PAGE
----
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No bailout breakthrough for Tsipras after late-night meeting with Merkel, Hollande

Alexis Tsipras has met with German and French leaders in an effort to secure additional bailout funds. The talks took place shortly after Standard & Poor's cut Greece's credit rating further into junk territory.

Greek, German and French leaders agreed late Wednesday to intensify negotiations between Greece and its creditors in a last-ditch effort to avoid a Greek default.

German Chancellor Angela Merkel and French President Francois Hollande held

crisis talks

with Greek Prime Minister Alexis Tsipras on the sidelines of an EU summit in Brussels late Wednesday.

"We decided to intensify the effort to bridge the remaining differences and proceed - I think will proceed - to a solution," Tsipras said after the talks had concluded. "The European leaders realized that we must offer a viable solution and the chance for Greece to return to growth," he said.

A German government spokesman would only say that the discussions had been constructive.

"It was agreed unanimously that the talks between the Greek government and the institutions (IMF, European Commission and European Central Bank) should be persued with great intensity," the spokesman said.

Negotiations to resolve the crisis have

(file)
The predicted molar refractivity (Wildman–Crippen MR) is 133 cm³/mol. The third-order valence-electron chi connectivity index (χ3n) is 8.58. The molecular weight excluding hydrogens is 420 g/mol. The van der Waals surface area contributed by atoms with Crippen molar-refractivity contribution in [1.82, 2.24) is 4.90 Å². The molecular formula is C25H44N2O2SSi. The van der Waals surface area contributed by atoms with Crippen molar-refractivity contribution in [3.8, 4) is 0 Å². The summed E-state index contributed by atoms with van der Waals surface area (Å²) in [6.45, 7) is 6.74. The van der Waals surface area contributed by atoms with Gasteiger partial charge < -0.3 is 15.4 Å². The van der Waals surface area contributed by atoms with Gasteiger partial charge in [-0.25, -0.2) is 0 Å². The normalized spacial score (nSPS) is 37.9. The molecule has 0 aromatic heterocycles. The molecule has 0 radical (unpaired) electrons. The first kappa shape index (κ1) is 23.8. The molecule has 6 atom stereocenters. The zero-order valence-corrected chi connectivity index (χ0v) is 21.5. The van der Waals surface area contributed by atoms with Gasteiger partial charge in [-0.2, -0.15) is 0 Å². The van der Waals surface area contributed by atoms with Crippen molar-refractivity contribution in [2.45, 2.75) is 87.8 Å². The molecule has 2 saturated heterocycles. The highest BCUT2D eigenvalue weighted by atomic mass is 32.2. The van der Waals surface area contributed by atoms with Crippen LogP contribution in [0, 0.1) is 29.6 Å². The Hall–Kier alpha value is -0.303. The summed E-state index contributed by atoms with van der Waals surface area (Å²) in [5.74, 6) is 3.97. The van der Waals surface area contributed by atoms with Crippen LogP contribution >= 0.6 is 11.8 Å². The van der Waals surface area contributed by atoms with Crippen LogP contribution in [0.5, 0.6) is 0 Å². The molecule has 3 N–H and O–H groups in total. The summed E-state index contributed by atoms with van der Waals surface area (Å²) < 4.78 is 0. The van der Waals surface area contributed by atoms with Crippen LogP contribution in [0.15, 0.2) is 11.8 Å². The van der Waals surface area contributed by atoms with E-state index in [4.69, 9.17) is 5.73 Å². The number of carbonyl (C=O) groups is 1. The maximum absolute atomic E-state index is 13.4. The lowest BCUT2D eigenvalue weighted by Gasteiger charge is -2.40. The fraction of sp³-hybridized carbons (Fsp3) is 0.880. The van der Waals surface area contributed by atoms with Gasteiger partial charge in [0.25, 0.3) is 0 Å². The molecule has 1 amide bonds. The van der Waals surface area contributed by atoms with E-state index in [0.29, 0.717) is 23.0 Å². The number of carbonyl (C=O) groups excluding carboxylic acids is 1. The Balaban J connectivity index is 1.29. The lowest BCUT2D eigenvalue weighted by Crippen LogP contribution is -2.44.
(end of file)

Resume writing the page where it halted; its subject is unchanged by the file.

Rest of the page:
been at an impasse

over Greece's rejection of its creditors' austerity demands, including cuts in pensions, as a condition for the release of additional bailout funds.

Without the funds, Greece will likely default on a 1.6-billion euro ($1.8-billion) repayment it is scheduled to make to the International Monetary Fund by the end of June.

"The three leaders agreed to intensify the process of bridging the remaining differences aiming to reach a timely deal that would allow Greece to return to growth with social cohesion and a sustainable debt," a Greek government official said at the conclusion of the nearly two-hour meeting.

There were no additional details about what was discussed during the meeting.

Merkel said before the talks took place that she hoped to keep Greece in the eurozone. "Where there is a will, there is a way," she said.

Greek credit rating cut

The push for a breakthrough took place as ratings agency Standard & Poor's announced Wednesday it was cutting Greece's credit rating further into junk territory out of fears the country will default on its debt within a year.

The agency lowered its rating for Greece to "CCC" from "CCC+."

Standard & Poor's said the move reflects "our opinion that in the absence of an agreement between Greece and its official creditors, the Greek government will likely default on its commercial debt within the next 12 months."

bw/bk (AP, Reuters, dpa)

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